Saddle tilt

Hi everyone,
First message here, I spent some time reading first but couldn’t find an answer.
I started unicycling (again) last summer, but it’s really this year that I can practice a lot. I have a Nimbus muni 24", and a basic Kahero 20" for home practice. I sort of master the free mounting with one foot down, thanks to a thread on this forum.
I have a saddle question. Height was easy to adjust, roughly like a normal bicycle, plenty instructions out there. But the saddle tilt puzzles me. The guys at told me that each his own taste, but that’s a bit vague. I kept mine as it was when it arrived: pointing up. It’s sort of comfortable, though sometimes my nuts tend to feel compressed!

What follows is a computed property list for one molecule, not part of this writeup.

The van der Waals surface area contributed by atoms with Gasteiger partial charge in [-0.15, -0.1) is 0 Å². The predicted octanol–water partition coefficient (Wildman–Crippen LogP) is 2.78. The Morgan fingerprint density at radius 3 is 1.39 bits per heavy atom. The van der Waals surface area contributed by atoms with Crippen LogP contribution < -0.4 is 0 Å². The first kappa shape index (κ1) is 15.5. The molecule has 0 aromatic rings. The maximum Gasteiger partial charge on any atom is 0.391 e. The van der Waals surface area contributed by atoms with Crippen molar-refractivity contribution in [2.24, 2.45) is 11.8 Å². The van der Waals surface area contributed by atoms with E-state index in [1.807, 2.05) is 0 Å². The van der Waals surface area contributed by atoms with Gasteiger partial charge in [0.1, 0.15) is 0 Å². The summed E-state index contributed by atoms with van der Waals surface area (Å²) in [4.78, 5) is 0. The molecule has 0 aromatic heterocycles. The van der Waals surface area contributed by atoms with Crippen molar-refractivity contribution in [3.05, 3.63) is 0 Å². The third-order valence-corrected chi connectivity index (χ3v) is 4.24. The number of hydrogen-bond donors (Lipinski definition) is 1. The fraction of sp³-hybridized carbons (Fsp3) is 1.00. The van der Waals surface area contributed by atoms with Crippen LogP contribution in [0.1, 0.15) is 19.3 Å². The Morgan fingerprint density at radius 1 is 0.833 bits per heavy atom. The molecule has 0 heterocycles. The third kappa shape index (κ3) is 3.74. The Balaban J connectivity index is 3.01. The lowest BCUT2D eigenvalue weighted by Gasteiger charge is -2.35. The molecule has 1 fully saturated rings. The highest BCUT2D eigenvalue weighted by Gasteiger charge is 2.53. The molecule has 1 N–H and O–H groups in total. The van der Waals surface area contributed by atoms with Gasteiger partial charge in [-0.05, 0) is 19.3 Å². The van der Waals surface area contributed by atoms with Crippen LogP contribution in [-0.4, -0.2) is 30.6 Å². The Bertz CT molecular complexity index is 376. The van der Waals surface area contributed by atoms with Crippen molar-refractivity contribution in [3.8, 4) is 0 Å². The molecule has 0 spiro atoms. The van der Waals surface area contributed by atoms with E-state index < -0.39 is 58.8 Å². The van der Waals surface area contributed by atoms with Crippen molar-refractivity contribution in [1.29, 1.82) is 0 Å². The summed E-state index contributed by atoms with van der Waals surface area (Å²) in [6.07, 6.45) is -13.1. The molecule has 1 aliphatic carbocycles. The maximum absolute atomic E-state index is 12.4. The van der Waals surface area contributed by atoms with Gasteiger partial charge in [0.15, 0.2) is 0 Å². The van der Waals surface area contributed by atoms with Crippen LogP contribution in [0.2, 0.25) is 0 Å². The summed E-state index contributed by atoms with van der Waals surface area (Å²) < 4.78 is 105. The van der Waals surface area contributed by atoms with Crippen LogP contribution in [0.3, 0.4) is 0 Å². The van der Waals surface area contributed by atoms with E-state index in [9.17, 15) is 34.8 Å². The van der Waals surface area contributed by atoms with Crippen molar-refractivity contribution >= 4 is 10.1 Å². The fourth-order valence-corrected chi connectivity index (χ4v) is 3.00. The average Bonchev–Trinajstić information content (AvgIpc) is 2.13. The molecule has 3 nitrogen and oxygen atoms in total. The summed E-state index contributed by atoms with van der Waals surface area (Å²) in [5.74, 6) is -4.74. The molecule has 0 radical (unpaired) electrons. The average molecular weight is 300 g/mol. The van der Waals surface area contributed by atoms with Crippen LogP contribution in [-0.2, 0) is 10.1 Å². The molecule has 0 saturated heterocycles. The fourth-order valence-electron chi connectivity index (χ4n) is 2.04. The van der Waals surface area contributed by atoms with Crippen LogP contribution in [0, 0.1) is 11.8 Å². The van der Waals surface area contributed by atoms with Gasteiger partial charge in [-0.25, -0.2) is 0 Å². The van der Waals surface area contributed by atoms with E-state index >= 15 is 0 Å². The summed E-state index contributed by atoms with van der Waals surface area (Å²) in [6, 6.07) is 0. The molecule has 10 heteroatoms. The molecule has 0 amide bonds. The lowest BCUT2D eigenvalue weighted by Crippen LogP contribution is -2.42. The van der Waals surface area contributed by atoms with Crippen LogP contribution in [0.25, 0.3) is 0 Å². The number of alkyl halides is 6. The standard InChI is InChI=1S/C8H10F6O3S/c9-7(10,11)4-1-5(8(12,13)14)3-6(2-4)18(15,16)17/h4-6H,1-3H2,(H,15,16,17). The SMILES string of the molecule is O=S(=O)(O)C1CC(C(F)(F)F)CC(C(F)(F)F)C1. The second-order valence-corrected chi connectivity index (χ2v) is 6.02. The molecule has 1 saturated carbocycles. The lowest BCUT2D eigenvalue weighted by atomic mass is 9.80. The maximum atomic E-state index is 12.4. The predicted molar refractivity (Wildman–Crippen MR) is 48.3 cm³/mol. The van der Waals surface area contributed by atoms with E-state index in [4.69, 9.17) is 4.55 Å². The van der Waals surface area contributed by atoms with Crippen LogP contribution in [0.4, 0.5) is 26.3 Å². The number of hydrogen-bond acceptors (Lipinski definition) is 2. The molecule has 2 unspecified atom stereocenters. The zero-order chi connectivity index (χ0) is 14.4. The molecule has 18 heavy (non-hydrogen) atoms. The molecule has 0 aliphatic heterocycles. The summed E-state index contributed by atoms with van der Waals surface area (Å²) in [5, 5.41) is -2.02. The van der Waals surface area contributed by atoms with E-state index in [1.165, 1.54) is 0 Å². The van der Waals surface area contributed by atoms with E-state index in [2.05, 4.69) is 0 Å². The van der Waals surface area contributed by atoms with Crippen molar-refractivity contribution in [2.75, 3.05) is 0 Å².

But really, does the tilt affect the riding? I find myself doing a lot of zigzag whilst riding, and sometimes when I go (reasonably) fast, it feels like the uni is a bit out of control. Would I be better off, putting the saddle more horizontal, or won’t it make a difference?
Sorry if it’s a subject covered by dozens of threads, but feel free to share your experience re: saddle tilt.
Pierre, in Belgium right now.

I try to set my seat angle so that my “sit bones” are on the most padded part of the saddle, too far bak and the “fall off” the seat, too far forward and I start to get pressure on the jewels.

If you have the standard seat post that is only adjustable by slide the seat on the post base, then most people will run the seat all the way up/forward.

If you have an adjustable KH seat post, you have far more choices.